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I see a lot of posts about NPH but from what I have read of my mother's Dr's notes, she has compensating hydrocephalus and has had it all of her life. From what I understand, the brain compensated for the missing area, but is not able to as much any longer. I wonder if anyone else has had this form and what their experiences have been.
I will say she has a shunt, that she told had a high probability of not doing much for her, but she got it anyway. It improved her gait temporarily, but then she started to decline. She was told by that Dr there wasn't anything more he could do. I now have a Neurologist and a Neurosurgeon with differing opinions on what to do.
The neuro has stated that she has significant cognitive impairment but according to his tests not clinical Alzheimers or dementia. He also says a new shunt might improve her gait, but the cognitive damage is already done. So at 79, mom isn't interested in any more procedures.
So, any experiences anyone wants to share would be appreciated.
I wish I could help. This must be devastating to you and your dear mother. I know there are many different ways to get dementia, not all caused from brain cells dying like in Alz, so hopefully the procedures her doctors suggest will give her more quality of life if she is willing to undergo them. A lot of people with dementia become depressed as well, and I'm sure your mother has been evaluated for it, but if not, perhaps meds will lift her spirit and she'll be more inclined to do things to improve her quality of life.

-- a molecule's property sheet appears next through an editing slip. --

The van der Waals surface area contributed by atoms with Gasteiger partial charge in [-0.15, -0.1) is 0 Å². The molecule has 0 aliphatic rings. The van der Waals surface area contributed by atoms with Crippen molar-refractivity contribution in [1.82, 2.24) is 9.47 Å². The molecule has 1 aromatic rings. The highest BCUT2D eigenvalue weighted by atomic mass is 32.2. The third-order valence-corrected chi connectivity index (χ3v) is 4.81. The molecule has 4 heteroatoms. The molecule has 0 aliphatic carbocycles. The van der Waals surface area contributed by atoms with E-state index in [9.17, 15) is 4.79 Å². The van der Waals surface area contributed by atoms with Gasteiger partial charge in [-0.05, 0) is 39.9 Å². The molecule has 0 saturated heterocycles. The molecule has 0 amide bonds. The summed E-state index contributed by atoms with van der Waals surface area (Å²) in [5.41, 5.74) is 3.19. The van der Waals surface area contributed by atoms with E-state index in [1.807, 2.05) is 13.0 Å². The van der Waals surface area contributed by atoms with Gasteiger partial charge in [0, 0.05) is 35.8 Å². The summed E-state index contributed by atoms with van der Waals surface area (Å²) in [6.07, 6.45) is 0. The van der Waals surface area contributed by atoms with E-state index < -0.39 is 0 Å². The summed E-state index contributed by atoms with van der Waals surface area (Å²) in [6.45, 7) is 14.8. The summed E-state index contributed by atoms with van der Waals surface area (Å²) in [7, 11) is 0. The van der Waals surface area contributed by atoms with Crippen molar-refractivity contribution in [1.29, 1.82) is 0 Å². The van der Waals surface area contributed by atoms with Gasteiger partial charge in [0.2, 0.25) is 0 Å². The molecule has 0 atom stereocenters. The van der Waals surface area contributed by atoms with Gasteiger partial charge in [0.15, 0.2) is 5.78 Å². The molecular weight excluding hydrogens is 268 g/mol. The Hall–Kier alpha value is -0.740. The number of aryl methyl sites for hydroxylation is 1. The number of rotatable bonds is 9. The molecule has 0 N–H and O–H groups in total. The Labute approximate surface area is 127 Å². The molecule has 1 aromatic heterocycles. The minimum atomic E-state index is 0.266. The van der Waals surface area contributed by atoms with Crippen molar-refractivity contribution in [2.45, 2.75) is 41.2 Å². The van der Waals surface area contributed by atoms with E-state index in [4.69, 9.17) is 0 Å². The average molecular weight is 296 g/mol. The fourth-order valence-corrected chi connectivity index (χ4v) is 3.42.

I wish you luck as you continue to search for options and of course I wish you and your mother the best.
The cognitive response to shunting is not as good as the gait response, which is unfortunate.
Also unfortunate, the neurosurgeon is a proceduralist who stands to profit from a shunt adjustment or revision.
It's hard to balance the risks of surgery against the potential benefit for gait, but not cognition.
Fortunately, there is testing they can do to try to establish a response to removal of CSF.
The Miller-Fisher test involves a baseline gait assessment by PT and assignment of a Tinetti score. They then do a lumbar puncture in the neurosurgery clinic, measure the opening pressure, and drain off a large volume of CSF and redo the gait assessment/Tinetti score. If there is good improvement, this suggests that your parent would benefit from a redo of the shunt.
If your mom is then willing to undergo a redo shunt, I would insist that it be a programmable/adjustable shunt. This would allow in future that adjustments be made to the flow settings and thus not require shunt revision, if indeed the current shunt is not working very well (or working too well, as excessive CSF removal can cause it's own set of problems).
She actually has an adjustable shunt, I believe. I didn't know there were non-adjustable shunts. It was adjusted a few times after she first got the shunt. The neurosurgeons have actually stated that there is nothing more they can do. The neurologist that she saw is the one saying that she should go back to a neurosurgeon because as far as he is concerned all shunts work. How can this be when the neurosurgeon who placed it only gave her a 60% chance of it working and previous Neuro's advised that she really wasn't a candidate and that her risk of stroke was too high?
From what I understand from the neurosurgeon visit, the shunt is draining as it should be, but it is not fixing the problems. Has anyone experienced this?
She just saw a physical therapist that she saw at the beginning of the year. The PT thinks mom has had a significant decline both with leg use and cognitive.